Mouth slightly superior. Lower jaw protruding anteriorly with respect to upper jaw. Maxilla extending posteriorly to vertical through center of eye, and aligned at angle of approximately 45 degrees to longitudinal body axis.

Premaxilla with two tooth rows; outer row with two or three*, rarely four, tricuspid teeth with central cusp longest; inner row with five teeth, with three to five cusps (fourth or fifth cusp diminute); central cusp three or four times longer and broader than other cusps; symphyseal tooth much longer than remaining teeth. Maxilla with 13-17 (usually 13-14, 15*) tricuspid teeth, with central cusp longer. Four or five anteriormost dentary teeth large, with three to four cusps (fourth cusp diminute), followed by one medium sized tricuspid tooth, and 7-12 teeth with two to three cusps, rarely conical; central cusp in all teeth three or four times longer and broader than other cusps. All cusp tips slightly curved towards oral cavity (Fig. 5).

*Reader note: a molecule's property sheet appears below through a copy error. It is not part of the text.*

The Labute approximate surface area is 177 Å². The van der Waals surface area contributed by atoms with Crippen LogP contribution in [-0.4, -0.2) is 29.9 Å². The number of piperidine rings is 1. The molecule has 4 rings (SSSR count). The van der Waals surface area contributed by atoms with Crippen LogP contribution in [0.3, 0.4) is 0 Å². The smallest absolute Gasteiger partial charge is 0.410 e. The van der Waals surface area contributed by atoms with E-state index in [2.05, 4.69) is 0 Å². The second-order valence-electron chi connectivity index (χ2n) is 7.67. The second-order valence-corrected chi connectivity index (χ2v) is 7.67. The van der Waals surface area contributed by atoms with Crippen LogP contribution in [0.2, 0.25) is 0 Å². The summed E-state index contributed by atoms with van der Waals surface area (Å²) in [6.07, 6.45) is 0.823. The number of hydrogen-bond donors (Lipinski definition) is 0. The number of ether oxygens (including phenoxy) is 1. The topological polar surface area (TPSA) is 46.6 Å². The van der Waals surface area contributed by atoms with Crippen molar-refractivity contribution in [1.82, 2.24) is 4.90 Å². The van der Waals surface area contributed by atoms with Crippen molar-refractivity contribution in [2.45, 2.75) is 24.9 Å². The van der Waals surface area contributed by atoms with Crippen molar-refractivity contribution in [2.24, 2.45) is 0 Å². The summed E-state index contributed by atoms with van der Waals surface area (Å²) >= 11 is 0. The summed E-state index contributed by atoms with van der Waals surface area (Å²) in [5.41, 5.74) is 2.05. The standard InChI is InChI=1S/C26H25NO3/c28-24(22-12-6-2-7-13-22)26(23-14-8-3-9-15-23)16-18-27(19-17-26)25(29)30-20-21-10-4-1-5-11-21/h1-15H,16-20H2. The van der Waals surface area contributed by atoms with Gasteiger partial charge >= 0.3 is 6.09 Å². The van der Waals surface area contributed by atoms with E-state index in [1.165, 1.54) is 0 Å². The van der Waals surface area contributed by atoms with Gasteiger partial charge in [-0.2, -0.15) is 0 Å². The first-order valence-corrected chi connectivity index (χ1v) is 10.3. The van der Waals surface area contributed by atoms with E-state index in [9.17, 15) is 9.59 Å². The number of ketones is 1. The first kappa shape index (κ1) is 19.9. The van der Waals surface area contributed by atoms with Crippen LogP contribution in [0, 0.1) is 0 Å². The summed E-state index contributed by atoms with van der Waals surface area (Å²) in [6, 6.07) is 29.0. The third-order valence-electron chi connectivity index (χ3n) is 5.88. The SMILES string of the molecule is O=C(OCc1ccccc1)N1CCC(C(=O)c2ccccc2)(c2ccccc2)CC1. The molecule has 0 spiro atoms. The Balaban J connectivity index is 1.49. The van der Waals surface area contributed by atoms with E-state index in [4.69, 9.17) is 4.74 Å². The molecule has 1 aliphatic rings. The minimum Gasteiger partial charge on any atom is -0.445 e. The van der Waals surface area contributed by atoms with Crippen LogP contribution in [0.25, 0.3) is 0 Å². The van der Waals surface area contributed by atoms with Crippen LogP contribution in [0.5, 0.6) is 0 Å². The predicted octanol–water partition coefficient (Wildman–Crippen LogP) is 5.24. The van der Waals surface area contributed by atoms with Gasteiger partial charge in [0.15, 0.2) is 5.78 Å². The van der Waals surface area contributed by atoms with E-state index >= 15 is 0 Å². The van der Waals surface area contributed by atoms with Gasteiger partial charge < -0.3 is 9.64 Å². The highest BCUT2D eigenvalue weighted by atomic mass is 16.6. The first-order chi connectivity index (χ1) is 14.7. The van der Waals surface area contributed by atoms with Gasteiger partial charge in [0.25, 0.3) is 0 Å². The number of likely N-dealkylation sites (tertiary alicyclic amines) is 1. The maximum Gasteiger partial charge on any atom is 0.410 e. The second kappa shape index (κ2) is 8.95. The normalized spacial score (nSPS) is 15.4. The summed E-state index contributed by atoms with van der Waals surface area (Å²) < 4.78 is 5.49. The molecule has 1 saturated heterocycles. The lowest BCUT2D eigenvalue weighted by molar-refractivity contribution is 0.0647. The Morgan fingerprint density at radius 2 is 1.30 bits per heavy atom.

Dorsal-fin rays ii,9* (n = 51); first unbranched ray approximately one-half the length of second ray. Dorsal-fin origin posterior to middle of SL and posterior to vertical through pelvic-fin origin. Dorsal-fin profile slightly rounded. Unbranched and anterior 3 to 4 dorsal-fin rays bearing large posterior flap along posterolateral borders, more developed in specimens larger than 60 mm SL, extending along entire length of first unbranched ray and proximal midlength of second unbranched and anterior branched rays. Adipose fin located approximately at vertical through insertion of 20th-22th anal-fin rays.